KikeG wrote
QUOTE
I won't believe that 96 KHz sampled music sounds any different than 44.1 KHz sampled music to anyone until I see a rigorously performed blind listening test that proves it, up to this moment I have not seen any.


What's wrong in this one ? http://www.hydrogenaudio.org/forums/index....t=ST&f=1&t=6150
The 44100 Hz 16 bits recording "was picked out very clearly from the majority".
And among the 48 kHz 24 bits ones, there was one that "could not be distinguihsed from original source".
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buzzy
post May 1 2003, 22:33
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One of the great things about HA is that discussion is usually accurate and on-topic ...

A bigger-picture question, can anyone name an audiophile format that survived in the marketplace? In the dustbin of history are MFSL, quadrophonic sound ... etc.

I don't know that I see how DVD-A and SACD avoid the same fate, especially with 2 formats splitting the market. How often are people going to have the right multi-channel setup around them to take advantage of the format? How often will an album be mastered properly for it, as opposed to using it as a gimmick to sell yet another copy of Who's Next ...?

And then there's the really big picture questions: the music on the discs, and the competition for dollars from video (including music video).

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Uosdwis R. Dewoh
post May 1 2003, 22:41
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QUOTE (Joseph @ May 1 2003 - 04:32 PM)
> Albums released today are so loud that they are clipping CD
> audio... reaching the limit of 16bit. A 24bit medium provides a
greater
> dynamic range, and thus louder recordings.

This is by no means why there is a move to higher bit depth, since an extremely compressed song at any bit depth will sound the same. All the lower bits are essentially unused no matter how many of them there are.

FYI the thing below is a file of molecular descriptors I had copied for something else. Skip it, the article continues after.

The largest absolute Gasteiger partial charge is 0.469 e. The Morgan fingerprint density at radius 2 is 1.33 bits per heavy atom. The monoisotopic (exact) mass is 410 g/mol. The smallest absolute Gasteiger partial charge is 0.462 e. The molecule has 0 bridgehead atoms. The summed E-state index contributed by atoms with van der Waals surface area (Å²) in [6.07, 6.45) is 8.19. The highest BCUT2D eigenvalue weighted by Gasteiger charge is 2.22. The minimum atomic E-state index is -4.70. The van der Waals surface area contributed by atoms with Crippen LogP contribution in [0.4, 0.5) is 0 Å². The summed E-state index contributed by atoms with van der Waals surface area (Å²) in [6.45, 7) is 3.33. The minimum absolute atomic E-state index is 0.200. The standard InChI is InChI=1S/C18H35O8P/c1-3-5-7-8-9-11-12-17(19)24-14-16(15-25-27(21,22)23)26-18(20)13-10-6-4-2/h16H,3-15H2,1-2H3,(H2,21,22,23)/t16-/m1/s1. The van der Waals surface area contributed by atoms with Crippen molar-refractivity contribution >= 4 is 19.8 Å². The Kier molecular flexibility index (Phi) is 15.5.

This paragraph tells me you need to read up on the theory quite a bit (pun intended!), and you may even be contradicting yourself. A digital 0 (zero) is always 0. It's not relative, you can't move it around by adding bits. Increasing bit depth only adds bits downwards, not the other way around. So, you are adding nothing but lower bits (17-24 in this case). So, no, using 24 bits does not make for louder recordings, the "ceiling" is not raised.

Depending on how I interpret you, you may also be incorrect: the lower bits are practically always used. In fact, modern "stupid loud" records pretty much use the lowest 14 or 15 bits all the time. But, if you meant that they are not used "dynamically", that's correct, since music material with quiet parts extending more than 50 dB down from peaks is very rare. Hence, you have effectively provided a very strong argument against going further than 16 bits: we don't need more dynamic range! Perhaps not what you intended, but true nevertheless.

Thanks,

uosdwis

Edit: clarity

This post has been edited by Uosdwis R. Dewoh: May 1 2003, 23:39
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KikeG
post May 2 2003, 00:21
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QUOTE (Pio2001 @ May 1 2003 - 09:22 PM)
What's wrong in this one ? http://www.hydrogenaudio.org/forums/index....t=ST&f=1&t=6150
The 44100 Hz 16 bits recording "was picked out very clearly from the majority".
And among the 48 kHz 24 bits ones, there was one that "could not be distinguihsed from original source".

From what I remember when I translated that article, they don't say if the tests were blind, or the listening procedure they used. Also, it seems that the 44.1/16 source was not transparent because added a distinctive, slight but audible, background noise. That suggests that either they were listening at insane levels, or the 44.1/16 device they used had noise problems. Some technical measurements of the devices used would have been useful to complete the test.